Transforming the Palm Oil Sector

Belinda Morris leads the Packard Foundation’s work on Climate and Land Use. In this role, she led an update to the Palm Oil Strategy, which will guide the Foundation’s investments from 2018-2021. Below, Belinda highlights what the Foundation has learned since we began this work in 2014, and how the updated strategy will tackle new challenges moving forward. (Baca postingan blog ini dalam Bahasa Inggris disini).

The production of palm oil is responsible for substantial global emissions of greenhouse gases, primarily from the expansion of oil palm farming in tropical forest countries, driving deforestation and drainage of carbon-rich peat soils. With increasing global demand for palm oil, there are ever-increasing pressures on forested land.

At the Packard Foundation, we’re investing in transforming the palm oil sector to be low-carbon, pro-smallholder, and respectful of international norms related to the protection of land rights, labor rights, and biodiversity values, with a primary focus on Indonesia. We recently updated our Palm Oil Strategy for the period of 2018-2021 and have been implementing our grants under this revised strategy since early this year.

Since we first launched our palm oil strategy in early 2014, there has been a rapid increase in the number of companies pledged to eliminate deforestation from their supply chains. A March 2017 Forest Trends report estimated that around 450 companies had made commitments to reducing deforestation impacts in their supply chains. This includes major consumer facing companies like PepsiCo and Unilever, global trading companies like Wilmar and Cargill, and producer companies like Sime Darby and Musim Mas. This unprecedented progress in securing No Deforestation, No Peat Expansion, No Exploitation (NDPE) commitments gave rise to a new suite of challenges around the complexities of implementing the commitments—in particular, implementing commitments within the stated time frames and monitoring mid-sized and smaller producer companies in the supply chain to ensure these companies also shift their practices. As a result, we see the need for a more concentrated focus on ensuring the transparent implementation and verification of company commitments.

Over the past four years of supporting work aimed at stopping the rate of forest conversion caused by palm oil industry expansion, we have learned that:

  • Demand-side approaches, focused on mobilizing buyers and traders to incentivize improved production practices by producers, are important for catalyzing change;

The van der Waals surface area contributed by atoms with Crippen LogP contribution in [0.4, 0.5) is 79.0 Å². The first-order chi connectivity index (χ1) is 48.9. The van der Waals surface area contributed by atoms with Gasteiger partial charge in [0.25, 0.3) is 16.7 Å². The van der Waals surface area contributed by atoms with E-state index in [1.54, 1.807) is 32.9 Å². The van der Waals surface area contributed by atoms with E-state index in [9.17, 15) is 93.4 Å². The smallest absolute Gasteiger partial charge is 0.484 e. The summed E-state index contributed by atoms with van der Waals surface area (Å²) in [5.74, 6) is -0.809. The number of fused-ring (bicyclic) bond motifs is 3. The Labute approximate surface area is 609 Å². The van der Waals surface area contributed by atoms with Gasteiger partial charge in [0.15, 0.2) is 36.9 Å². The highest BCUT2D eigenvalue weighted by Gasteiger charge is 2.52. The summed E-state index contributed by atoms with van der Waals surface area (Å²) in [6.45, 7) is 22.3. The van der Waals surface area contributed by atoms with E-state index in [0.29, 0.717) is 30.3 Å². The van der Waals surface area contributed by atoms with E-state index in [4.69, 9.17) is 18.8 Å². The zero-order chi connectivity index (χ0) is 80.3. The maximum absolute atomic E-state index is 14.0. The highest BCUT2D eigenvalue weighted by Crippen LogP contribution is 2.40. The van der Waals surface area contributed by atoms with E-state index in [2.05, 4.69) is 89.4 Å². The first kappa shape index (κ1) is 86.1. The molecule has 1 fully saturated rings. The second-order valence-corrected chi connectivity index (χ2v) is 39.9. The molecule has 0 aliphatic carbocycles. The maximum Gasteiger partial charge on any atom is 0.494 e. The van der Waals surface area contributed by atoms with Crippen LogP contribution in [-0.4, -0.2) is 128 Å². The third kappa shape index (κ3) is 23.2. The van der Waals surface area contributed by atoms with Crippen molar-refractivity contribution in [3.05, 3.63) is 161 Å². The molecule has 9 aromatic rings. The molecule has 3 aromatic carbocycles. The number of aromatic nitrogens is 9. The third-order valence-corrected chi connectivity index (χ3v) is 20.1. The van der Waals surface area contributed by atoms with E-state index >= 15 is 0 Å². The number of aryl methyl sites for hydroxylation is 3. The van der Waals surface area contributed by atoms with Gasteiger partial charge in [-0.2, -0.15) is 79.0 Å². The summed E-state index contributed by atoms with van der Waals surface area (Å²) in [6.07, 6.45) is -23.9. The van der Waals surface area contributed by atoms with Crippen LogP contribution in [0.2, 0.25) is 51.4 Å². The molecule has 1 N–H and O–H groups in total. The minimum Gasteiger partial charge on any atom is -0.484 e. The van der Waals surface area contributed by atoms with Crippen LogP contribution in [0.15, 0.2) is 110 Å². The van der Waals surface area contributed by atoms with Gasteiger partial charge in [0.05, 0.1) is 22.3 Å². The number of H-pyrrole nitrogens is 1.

• Supply-side efforts, focused on improving governance conditions and directly engaging local stakeholders, are critical for supporting successes achieved on the demand-side; and,
  • Achieving full implementation of strong private sector commitments will take time and concerted efforts from multiple parties.

We have also learned that while private voluntary efforts can change the practices of progressive companies within areas that they control, and policies in consumer countries can provide additional incentives for change (although not without the potential for backlash from producer countries), neither can directly address the poor governance conditions or illegal activity that allow forest and peatland conversion to continue. Thus, strengthening land and forest governance is vital to the overall long-term success of the strategy, and we feel an approach working from the subnational level is the most effective way to strengthen policies and their overall enforcement.

We have updated the strategy to acknowledge these lessons and other changes in the political and social context. Our work today is even more critical following the Paris Agreement on climate change, given the recognized importance of land and forests for achieving our climate goals.

The Foundation’s grantmaking under the Palm Oil Strategy over the next four years aims to achieve the following four consolidated and refined outcomes:

  • Major trader and consumer goods companies have strong NDPE commitments, publicly disclose progress on a verifiable path towards changing their practices, and align with progressive producer companies to advance a common vision for NDPE-compliant palm oil throughout the supply chain.
  • Consumer country policies send strong demand-side market signals to suppliers to adopt NDPE practices.
  • Progressive sub-national leaders effect meaningful changes in regulations, policy, and practice governing land use at the jurisdictional scale by providing sufficient incentives.
  • Decision-making of key stakeholders is guided and influenced by credible data and narratives on the benefits of low-emission development in the land use sector.

Our hope is that by the end of 2021, the rate of conversion of Indonesian peatland and native forest to oil palm will be trending sharply downwards, and that there is a long-term transformational shift in the global oil palm industry that reduces emissions while protecting biodiversity and people’s livelihoods.